‘You know, David, it must be Mercury in retrograde with all the hurdles we’ve had to clear,’ I muttered.

There was no response.

We’d been tramping about in the darkness for hours and we were spent, physically and emotionally. We walked on autopilot, using the light of Dog Biscuit as our beacon.

‘You know, David, I could’ve stayed in L.A. picking up work shooting a mindless sitcom and watching a celebrity with two soft, protruding organs give us the local weather report. I could have, but I wouldn’t have had this wonderful field trip to remember. Know what I mean?’

David paused then caught up with me. ‘You may ask yourself: well, how did I get here? You may ask yourself: where does that highway lead to? You may ask yourself: am I right; am I wrong? You may say to yourself: my God, what have I done?’

Cue The Camels available at:,,  Also available at: Vromans Bookstore in Pasadena, California, and Book Soup in Hollywood, California,

Cue The Camels: Jimi Hendrix, Osama bin Laden & Moving Penises

Link to Jimi’s All Along The Watchtower on YouTube:

Chapter Two, Al Minya, Bed Bugs and Sex

Jimi Hendrix’s version of ‘All Along the Watchtower’ was blasting out from Mark Hufnail’s BMW stereo, fueling our adrenalin and chest-beating machismo. During Jimi’s solos, I strummed the invisible strings of my air guitar and glanced over at Mark, catching him head-banging to the beat. Two middle-aged white guys, reminiscing about hippie living and experimental drug days, we were now living on the highs adventure brought. Potential ‘fixes’ dangled from the grueling schedule before us to shoot three documentaries throughout Middle Egypt, along the Nile. All three documentaries to be shot simultaneously in sixteen days, to produce seven hours of programming.
Body Guard-13

With some security concerns, we drove from Mark’s Burbank office to a kosher Italian restaurant on the west side of Los Angeles, this was our last advisory meeting about security with the only Muslim we knew, Attallah Shabazz. Ms. Shabazz is the eldest daughter of El-Hajj Malik El-Shabazz, better known as Malcolm X, the powerful civil rights activist of the ‘60s. Mark and Attallah have worked together on several television productions and have become very good friends over the years, to the point that Mark’s daughter, Megan, refers to Ms. Shabazz as ‘Aunty Attallah’. Mark set the stage to our trip, telling Attallah that we would be the first American crew to travel by vehicle through Middle Egypt in ten years, that according to our fixer in Egypt. Our security was our foremost concern; we’d be two unmistakably-American white guys shooting at various locations along the Nile. When we went into preproduction for the three documentaries – on February 23, 1998 – Osama bin Laden and Ayman al-Zawahiri, a leader of the Egyptian Islamic Jihad, along with three other Islamist leaders, co-signed and issued a ‘fatwa’. This called on Muslims to kill Americans and their allies, saying it was their duty. The declaration was made seven months prior to our scheduled departure to Egypt. I’d also read somewhere that Osama and Zawahiri hated Americans so much that they wouldn’t even drink a Pepsi. On top of all that, there was rumored to be a bounty of $16,000 for every American’s head in Egypt. I found this a bit insulting: why couldn’t they round it out? I thought I was worth at least $20,000.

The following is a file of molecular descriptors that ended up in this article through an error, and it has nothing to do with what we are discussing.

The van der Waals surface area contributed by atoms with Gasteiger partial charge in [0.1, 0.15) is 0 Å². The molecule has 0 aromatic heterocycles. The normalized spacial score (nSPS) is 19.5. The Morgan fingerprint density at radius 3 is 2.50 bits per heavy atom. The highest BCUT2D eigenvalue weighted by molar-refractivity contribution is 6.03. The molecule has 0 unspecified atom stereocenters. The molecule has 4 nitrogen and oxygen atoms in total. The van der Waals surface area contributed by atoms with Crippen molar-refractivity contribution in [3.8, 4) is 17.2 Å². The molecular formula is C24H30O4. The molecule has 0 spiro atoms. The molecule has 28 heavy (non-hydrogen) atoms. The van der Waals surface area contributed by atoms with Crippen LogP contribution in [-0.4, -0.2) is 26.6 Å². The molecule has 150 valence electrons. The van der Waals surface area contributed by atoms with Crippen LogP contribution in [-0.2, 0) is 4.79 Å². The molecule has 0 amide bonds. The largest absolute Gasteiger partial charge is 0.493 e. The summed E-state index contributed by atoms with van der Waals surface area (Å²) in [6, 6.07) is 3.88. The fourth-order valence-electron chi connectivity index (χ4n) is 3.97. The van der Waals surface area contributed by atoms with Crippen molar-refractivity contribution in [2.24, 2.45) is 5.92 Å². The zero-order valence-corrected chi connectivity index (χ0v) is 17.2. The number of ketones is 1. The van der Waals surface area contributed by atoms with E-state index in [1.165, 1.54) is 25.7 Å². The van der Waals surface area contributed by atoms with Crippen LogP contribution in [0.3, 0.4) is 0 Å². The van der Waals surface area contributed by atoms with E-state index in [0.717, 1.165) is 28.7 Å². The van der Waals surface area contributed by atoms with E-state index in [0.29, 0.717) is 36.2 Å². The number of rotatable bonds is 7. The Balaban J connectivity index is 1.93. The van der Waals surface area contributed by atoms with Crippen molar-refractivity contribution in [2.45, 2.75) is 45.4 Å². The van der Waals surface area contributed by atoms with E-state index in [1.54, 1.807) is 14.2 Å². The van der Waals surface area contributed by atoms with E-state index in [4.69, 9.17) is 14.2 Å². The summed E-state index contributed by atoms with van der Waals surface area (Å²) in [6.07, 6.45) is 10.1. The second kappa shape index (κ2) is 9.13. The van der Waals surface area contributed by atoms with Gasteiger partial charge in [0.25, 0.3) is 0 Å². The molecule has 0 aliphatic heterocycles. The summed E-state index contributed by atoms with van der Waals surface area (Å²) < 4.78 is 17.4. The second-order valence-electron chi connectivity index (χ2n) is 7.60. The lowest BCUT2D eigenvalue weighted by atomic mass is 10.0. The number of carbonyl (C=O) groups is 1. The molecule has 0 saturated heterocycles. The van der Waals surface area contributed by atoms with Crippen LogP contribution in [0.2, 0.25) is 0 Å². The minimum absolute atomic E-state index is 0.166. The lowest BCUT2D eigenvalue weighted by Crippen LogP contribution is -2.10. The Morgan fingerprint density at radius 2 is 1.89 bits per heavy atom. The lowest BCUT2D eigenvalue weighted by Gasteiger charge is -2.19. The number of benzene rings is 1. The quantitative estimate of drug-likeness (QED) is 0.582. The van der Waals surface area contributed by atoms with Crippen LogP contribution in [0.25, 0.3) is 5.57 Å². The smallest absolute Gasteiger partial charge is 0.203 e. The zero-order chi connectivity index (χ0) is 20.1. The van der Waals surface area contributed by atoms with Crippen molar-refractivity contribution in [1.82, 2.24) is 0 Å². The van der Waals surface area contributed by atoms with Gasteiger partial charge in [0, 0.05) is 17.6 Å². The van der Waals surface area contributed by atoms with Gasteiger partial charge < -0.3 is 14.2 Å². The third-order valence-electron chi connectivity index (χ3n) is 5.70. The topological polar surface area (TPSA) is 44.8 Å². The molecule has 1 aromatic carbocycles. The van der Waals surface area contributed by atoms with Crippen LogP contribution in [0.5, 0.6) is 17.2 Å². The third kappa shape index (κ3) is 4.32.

Attallah interrupted Mark. ‘You know, I don’t thing you have anything to worry about, traveling through Middle Egypt,’ she reassured us. ‘The Egyptian government cannot afford another massacre, it would be devastating to their economy. You will Dave on location #2-2be well protected. Think of it as an adventure, don’t let the threat of a small group of extremists hold you hostage.’

We placed our orders for our meal and our conversation turned to shop talk and a bucket full of scuttlebutt. It’s traditional amongst our staff and crew to collect the best pithy quotes during production which we then use as a catchphrase during shooting when things get a little too heated. Over our kosher pasta with meatless sauce, we told Attallah that we’d collected three favorite quotes for the History Channel’s documentary, the ‘History of Sex’:

‘Does the composer actually see the show he’s composing?’

‘Regardless of their academic achievement and expertise, try not to use any male or female archeologist over forty years of age’.

imagesBut the killer quote, and my favorite when shooting ancient Egyptian statues, was: ‘You can shoot as Dave-Desertmany penises as you want, as long as they don’t move’.

“There must be some way out of here,” said the joker to the thief,
“There’s too much confusion, I can’t get no relief.
Businessmen, they drink my wine, plowmen dig my earth,
None of them along the line know what any of it is worth.”

–  Bob Dylan, 1967

Cue The Camels available at:,,  Also available at: Vromans Bookstore in Pasadena, California, and Book Soup in Hollywood, California,

%d bloggers like this: